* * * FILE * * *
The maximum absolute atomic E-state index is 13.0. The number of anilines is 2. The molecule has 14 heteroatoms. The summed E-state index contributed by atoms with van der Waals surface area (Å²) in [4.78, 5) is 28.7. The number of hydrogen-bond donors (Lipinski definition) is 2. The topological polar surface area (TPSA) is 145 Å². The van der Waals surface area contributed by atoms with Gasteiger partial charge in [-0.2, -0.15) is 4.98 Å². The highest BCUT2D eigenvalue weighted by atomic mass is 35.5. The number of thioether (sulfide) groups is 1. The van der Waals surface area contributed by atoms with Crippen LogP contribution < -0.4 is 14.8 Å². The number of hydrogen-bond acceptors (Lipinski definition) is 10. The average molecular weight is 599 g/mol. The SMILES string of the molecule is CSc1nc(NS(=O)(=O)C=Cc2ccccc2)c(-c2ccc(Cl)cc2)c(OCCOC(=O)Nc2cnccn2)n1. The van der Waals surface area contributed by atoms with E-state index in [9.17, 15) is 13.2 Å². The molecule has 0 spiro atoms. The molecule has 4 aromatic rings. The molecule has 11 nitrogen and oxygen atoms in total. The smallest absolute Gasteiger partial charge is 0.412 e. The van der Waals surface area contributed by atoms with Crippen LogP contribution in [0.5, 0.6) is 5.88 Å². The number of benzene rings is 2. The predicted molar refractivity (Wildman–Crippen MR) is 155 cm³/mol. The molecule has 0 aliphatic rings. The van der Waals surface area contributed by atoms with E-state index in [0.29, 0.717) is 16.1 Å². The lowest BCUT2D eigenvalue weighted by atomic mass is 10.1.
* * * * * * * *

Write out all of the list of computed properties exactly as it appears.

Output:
The maximum absolute atomic E-state index is 13.0. The number of anilines is 2. The molecule has 14 heteroatoms. The summed E-state index contributed by atoms with van der Waals surface area (Å²) in [4.78, 5) is 28.7. The number of hydrogen-bond donors (Lipinski definition) is 2. The topological polar surface area (TPSA) is 145 Å². The van der Waals surface area contributed by atoms with Gasteiger partial charge in [-0.2, -0.15) is 4.98 Å². The highest BCUT2D eigenvalue weighted by atomic mass is 35.5. The number of thioether (sulfide) groups is 1. The van der Waals surface area contributed by atoms with Crippen LogP contribution < -0.4 is 14.8 Å². The number of hydrogen-bond acceptors (Lipinski definition) is 10. The average molecular weight is 599 g/mol. The SMILES string of the molecule is CSc1nc(NS(=O)(=O)C=Cc2ccccc2)c(-c2ccc(Cl)cc2)c(OCCOC(=O)Nc2cnccn2)n1. The van der Waals surface area contributed by atoms with E-state index in [9.17, 15) is 13.2 Å². The molecule has 0 spiro atoms. The molecule has 4 aromatic rings. The molecule has 11 nitrogen and oxygen atoms in total. The smallest absolute Gasteiger partial charge is 0.412 e. The van der Waals surface area contributed by atoms with Crippen LogP contribution in [0.5, 0.6) is 5.88 Å². The number of benzene rings is 2. The predicted molar refractivity (Wildman–Crippen MR) is 155 cm³/mol. The molecule has 0 aliphatic rings. The van der Waals surface area contributed by atoms with E-state index in [0.29, 0.717) is 16.1 Å². The lowest BCUT2D eigenvalue weighted by atomic mass is 10.1.